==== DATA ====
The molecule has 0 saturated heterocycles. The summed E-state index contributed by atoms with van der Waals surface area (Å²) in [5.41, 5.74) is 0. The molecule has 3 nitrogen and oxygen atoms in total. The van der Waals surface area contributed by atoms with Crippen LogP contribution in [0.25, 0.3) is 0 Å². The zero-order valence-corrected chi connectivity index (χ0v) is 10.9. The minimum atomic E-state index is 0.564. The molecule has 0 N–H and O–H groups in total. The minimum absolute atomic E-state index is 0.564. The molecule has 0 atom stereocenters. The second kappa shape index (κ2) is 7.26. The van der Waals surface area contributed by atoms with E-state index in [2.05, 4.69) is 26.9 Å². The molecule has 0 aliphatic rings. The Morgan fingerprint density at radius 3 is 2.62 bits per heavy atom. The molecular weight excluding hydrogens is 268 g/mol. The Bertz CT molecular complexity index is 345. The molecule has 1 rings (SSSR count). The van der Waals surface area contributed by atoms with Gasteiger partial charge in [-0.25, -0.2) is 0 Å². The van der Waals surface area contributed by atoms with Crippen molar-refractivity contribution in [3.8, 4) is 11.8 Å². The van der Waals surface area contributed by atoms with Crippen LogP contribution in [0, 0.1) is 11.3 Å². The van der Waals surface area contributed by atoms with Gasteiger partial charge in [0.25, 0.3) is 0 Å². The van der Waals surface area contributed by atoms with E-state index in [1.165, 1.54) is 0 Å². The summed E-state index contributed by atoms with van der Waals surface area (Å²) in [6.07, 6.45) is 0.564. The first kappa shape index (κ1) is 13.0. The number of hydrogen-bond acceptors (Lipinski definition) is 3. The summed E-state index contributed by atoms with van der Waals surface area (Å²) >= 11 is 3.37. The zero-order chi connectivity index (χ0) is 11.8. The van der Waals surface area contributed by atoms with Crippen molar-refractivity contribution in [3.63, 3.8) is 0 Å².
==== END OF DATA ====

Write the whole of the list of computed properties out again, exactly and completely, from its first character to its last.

The molecule has 0 saturated heterocycles. The summed E-state index contributed by atoms with van der Waals surface area (Å²) in [5.41, 5.74) is 0. The molecule has 3 nitrogen and oxygen atoms in total. The van der Waals surface area contributed by atoms with Crippen LogP contribution in [0.25, 0.3) is 0 Å². The zero-order valence-corrected chi connectivity index (χ0v) is 10.9. The minimum atomic E-state index is 0.564. The molecule has 0 N–H and O–H groups in total. The minimum absolute atomic E-state index is 0.564. The molecule has 0 atom stereocenters. The second kappa shape index (κ2) is 7.26. The van der Waals surface area contributed by atoms with E-state index in [2.05, 4.69) is 26.9 Å². The molecule has 0 aliphatic rings. The Morgan fingerprint density at radius 3 is 2.62 bits per heavy atom. The molecular weight excluding hydrogens is 268 g/mol. The Bertz CT molecular complexity index is 345. The molecule has 1 rings (SSSR count). The van der Waals surface area contributed by atoms with Gasteiger partial charge in [-0.25, -0.2) is 0 Å². The van der Waals surface area contributed by atoms with Crippen molar-refractivity contribution in [3.8, 4) is 11.8 Å². The van der Waals surface area contributed by atoms with Crippen LogP contribution in [0, 0.1) is 11.3 Å². The van der Waals surface area contributed by atoms with Gasteiger partial charge in [0.25, 0.3) is 0 Å². The van der Waals surface area contributed by atoms with E-state index in [1.165, 1.54) is 0 Å². The summed E-state index contributed by atoms with van der Waals surface area (Å²) in [6.07, 6.45) is 0.564. The first kappa shape index (κ1) is 13.0. The number of hydrogen-bond acceptors (Lipinski definition) is 3. The summed E-state index contributed by atoms with van der Waals surface area (Å²) >= 11 is 3.37. The zero-order chi connectivity index (χ0) is 11.8. The van der Waals surface area contributed by atoms with Crippen molar-refractivity contribution in [3.63, 3.8) is 0 Å².